Pilling, Lancashire GenealogyEdit This Page
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PILLING, a chapelry, in the parish and union of Garstang, hundred of Amounderness, N. division of Lancashire, 7½ miles (W. by N.) from Garstang; containing 1232 inhabitants. "Pilyn" was possessed by the abbey of Cockersand until the Dissolution, when Henry VIII. granted lands here to the Kitchin family of Hatfield, Herts, whose heiress conveyed them by marriage to Robert Dalton, of Thurnham, Esq. Frances, daughter of John Dalton (who died in 1777), brought Pilling by marriage to Humphrey Trafford, Esq., of Croston, from whose family it passed to several owners: the present lords of the manor are, Edmund Hornby, Esq., of Dalton Hall, near Burton-in-Kendal, and John Gardner, Esq., of Sion Hill, Bonds, near Garstang. The chapelry is on the shore of Morecambe bay, and comprises 2066 acres of arable land, 2062 acres meadow and pasture, 4 wood, 875 uncultivated moss, 381 green marsh, and 1500 acres sands occasionally overflowed by the tide. The surface is nearly level, and the soil of the improved land siliceous, with a clayey subsoil. A considerable portion of land has been reclaimed from the moss within the last forty years; and since Richard Cardwell Gardner, Esq., became the owner of the Brickhouse estate, Priest Cottage, and other valuable property in the neighbourhood, the township has been much improved, that gentleman having laid out a large amount with this object. Agriculture is the chief support of the inhabitants: a few families employ themselves in fishing. The living is a perpetual curacy; net income, £107, with a parsonage-house, built in 1830; patrons, E. Hornby, and John Gardner, Esqrs.; impropriators, Messrs. Standish and Benison, whose tithes, arising from 4598 acres of land, have been commuted for £665. The chapel is a plain structure, erected in 1719-21. There is a place of worship for Wesleyans. Robert Carter, in 1710, gave some property towards the support of a school, of which the income is now about £20 per annum. In the moss is some bog-iron ore; and considerable organic remains of the red-deer have been found in the silt under the clay here: many of these are in the possession of Mr. J. D. Banister.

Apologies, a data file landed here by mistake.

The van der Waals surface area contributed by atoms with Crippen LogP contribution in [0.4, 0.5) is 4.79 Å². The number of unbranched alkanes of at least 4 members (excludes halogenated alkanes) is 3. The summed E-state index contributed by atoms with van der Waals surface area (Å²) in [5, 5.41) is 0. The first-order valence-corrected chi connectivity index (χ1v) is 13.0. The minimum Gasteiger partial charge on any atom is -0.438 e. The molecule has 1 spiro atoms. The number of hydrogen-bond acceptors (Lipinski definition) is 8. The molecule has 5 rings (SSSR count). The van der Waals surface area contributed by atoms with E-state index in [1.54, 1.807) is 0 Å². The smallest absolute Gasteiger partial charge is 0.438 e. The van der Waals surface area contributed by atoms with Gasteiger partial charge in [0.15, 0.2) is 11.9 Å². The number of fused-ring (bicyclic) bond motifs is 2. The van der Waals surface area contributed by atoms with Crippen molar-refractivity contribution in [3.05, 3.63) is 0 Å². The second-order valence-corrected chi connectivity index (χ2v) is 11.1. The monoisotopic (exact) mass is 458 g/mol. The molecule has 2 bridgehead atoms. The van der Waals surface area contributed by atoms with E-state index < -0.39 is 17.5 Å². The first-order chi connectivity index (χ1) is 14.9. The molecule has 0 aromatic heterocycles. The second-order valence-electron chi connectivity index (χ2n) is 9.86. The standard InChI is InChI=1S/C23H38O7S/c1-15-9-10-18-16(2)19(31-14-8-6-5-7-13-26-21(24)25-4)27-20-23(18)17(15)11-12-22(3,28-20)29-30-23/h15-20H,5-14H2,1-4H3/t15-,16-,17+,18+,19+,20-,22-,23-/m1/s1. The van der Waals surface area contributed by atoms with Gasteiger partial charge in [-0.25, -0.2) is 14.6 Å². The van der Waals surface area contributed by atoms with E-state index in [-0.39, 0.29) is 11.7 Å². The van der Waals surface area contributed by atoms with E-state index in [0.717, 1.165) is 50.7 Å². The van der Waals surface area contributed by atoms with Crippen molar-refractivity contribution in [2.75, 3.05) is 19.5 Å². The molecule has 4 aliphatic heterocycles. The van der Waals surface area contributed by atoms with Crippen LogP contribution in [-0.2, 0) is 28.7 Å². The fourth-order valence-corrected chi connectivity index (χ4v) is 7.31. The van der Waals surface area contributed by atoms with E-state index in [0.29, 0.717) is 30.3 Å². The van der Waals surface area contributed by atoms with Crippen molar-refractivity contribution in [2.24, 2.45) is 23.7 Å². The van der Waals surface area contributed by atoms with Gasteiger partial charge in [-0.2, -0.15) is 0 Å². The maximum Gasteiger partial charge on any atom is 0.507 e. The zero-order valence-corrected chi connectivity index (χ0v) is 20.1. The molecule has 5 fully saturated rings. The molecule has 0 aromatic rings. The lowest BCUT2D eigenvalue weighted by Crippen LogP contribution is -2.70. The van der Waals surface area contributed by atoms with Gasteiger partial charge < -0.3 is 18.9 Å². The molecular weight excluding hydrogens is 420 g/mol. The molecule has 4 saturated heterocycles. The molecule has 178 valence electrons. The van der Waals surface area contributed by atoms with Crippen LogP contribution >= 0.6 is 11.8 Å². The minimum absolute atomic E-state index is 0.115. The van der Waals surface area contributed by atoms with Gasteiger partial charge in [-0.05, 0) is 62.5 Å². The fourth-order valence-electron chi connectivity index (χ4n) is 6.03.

From: A Topographical Dictionary of England by Samuel Lewis (1848), pp. 567-571. URL: http://www.british-history.ac.uk/report.aspx?compid=51213 Date accessed: 20 July 2010.
Birth, marriages and deaths were kept by the government, from July 1837 to the present day. The civil registration article tells more about these records. There are several Internet sites with name lists or indexes. A popular site is FreeBMD.
Include here information for parish registers, Bishop’s Transcripts and other types of church records, such as parish chest records. Add the contact information for the office holding the original records. Add links to the Family History Library Catalog showing the film numbers in their collection
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Records of wills, administrations, inventories, indexes, etc. were filed by the court with jurisdiction over this parish. Go to Lancashire Probate Records to find the name of the court having primary jurisdiction. Scroll down in the article to the section Court Jurisdictions by Parish.
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